Regulated activities are the activities that the DBS can bar people from doing. It is a criminal offence for a barred person to seek to work, or work in, activities from which they are barred. It is also a criminal offence for employers or voluntary organisations to knowingly employ a barred person in regulated activity.
The CQC provides guidance on which activities are considered regulated.
This is their quick reference guide, showing how regulated activities and service types are likely to link to each other. It is important to review the regulated activities
regulations, decide which regulated activities your service carries out, and then apply to register for those activities. If you carry on a regulated activity without being registered for it, you may be prosecuted and liable to a fine.
The Department of Health has also published information on the scope of regulated activity in relation to adults.
If you are interested in supporting this research or hearing more about the process, please contact Dr Mike Hartill, Director of the Centre for Child Protection and Safeguarding in Sport (CPSS), at or 01695 584763.
A number of organisations have raised significant concerns about the impact of the new safeguarding legislation as the Protection of Freedoms Bill moves through the committee stage.
The NSPCC has prepared a parliamentary briefing, which has led to an ammedment that retains the age of a child as being under 18, not under 16 as originally proposed. Now the Faith sector, led by The Christian Forum for Safeguarding and Fairplay for Children have added their concerns. The points raised in these documents are outlined below and are covered in detail at our briefing events. Continue reading Voluntary & Faith Sectors concern over new legislation→
Details are emerging about the full extent of the largest internet paedophile ring yet discovered as an international team led from the UK’s Child Exploitation and Online Protection Centre (Ceop) shuts it down. After a three-year investigation it has now been made public that the global forum had 70,000 followers at its height, leading to 4,000 intelligence reports being sent to police across 30 countries.
‘Operation Rescue’ has so far identified 670 suspects and 230 abused children. In the UK, the 240 those suspects include police officers, teachers, karate teacherand a woman.To date, 33 have been convicted, including John McMurdo, a scout leader from Plymouth. Another forum user was Stephen Palmer, 54, of Birkenhead, who shared abuse images with contacts in the US. A third man, 46-year-old Colin Hoey Brown of Bromsgrove, was jailed for making and distributing almost 1,000 images. Continue reading CEOP lead paedophile ring shutdown→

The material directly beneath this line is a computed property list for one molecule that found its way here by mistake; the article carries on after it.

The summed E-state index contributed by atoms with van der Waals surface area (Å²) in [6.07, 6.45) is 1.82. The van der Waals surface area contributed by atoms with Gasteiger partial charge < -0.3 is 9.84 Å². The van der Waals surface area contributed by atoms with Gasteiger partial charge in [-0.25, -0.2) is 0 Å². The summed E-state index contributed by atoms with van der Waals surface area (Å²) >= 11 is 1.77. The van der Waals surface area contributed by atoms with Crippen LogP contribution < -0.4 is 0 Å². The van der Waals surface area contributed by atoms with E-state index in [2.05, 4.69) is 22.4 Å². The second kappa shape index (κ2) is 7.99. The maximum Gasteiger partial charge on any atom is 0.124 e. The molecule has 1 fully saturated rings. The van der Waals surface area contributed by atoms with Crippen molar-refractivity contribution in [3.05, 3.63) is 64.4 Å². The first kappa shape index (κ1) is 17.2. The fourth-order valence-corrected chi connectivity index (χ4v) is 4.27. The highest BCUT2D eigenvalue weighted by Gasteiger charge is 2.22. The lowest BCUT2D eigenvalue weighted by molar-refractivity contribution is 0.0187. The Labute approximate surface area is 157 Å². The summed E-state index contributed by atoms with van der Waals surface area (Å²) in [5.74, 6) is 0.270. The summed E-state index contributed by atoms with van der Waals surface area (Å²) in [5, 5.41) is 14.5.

The Daily Mail reported on a press release by the Manifesto Club about the scale of volunteer vetting. “Figures obtained under the Freedom of Information Act show that almost a million checks were made last year, a six-fold increase since the CRB was launched in 2002.”
The Club, which campaigns against over-regulation, claims that many local authorities – even Tory ones – are still demanding ‘blanket’ vetting of volunteers. Josie Appleton, director of the Manifesto Club, said: ‘The Government has made some fine statements criticising over-use of the CRB checks but these haven’t affected anything on the ground. ‘CRB checking is leading to the collapse of valuable community services and the loss of the best and most generous volunteers in our communities.’
A Home Office spokesman said the CRB was working to restore ‘proportionality’ to its service and added: ‘We are also clear that there are occasions that these checks are vital to protect public safety.’
An alliance of Sports Governing Bodies are challenging the new definition of Regulated Activity that is emerging from study of the Protection of Freedoms Bill. Some of the proposed details are open to interpretation and will have significant impact on established practice and policies. For instance :
Regulated Activity will no longer include any supervised teaching, training or instruction. In a sporting context, this requires clear definition. as the environment is so different to a school. The Faith sector are also likely to be unhappy with the implications of this change.
Current proposals are that only the applicant will receive the CRB disclosure. Clarity is needed on how National Sports Governing Bodies, and other professional regulators will receive this
There will be a charge for the updating service. How this will work for volunteers and whether they will still be able to get checks for free is not clear.
A parliamentary question by Frank Field was answered by Lynne Featherstone and indicated that there were 4,294,977 certificates issued to Registered Bodies in 2009-10. 933,271 applications were for voluntary positions which the CRB issues free of charge. Full text below Continue reading PQ about CRB income→
The Protection of Freedoms Bill is the first time that a new element called a “Public Reading Stage” will be introduced. It means that members of the public can comment directly on clauses of the Bill. These comments should contribute to the points made by MPs across all parties during the debates and committee stages – so it is an important opportunity.
The website can be found here – http://publicreadingstage.cabinetoffice.gov.uk – do add your perspectives with practical examples from your sector as this a very complex area which has been subject to sweeping misrepresentation in the media. Since only very low level stakeholder engagement is likely this is the best opportunity to amend some aspects of the legislation such as the availability of disclosures, scope of regulated activity and the level of guidance available.
Also register with us so that you receive our briefing papers on each of these topics and more.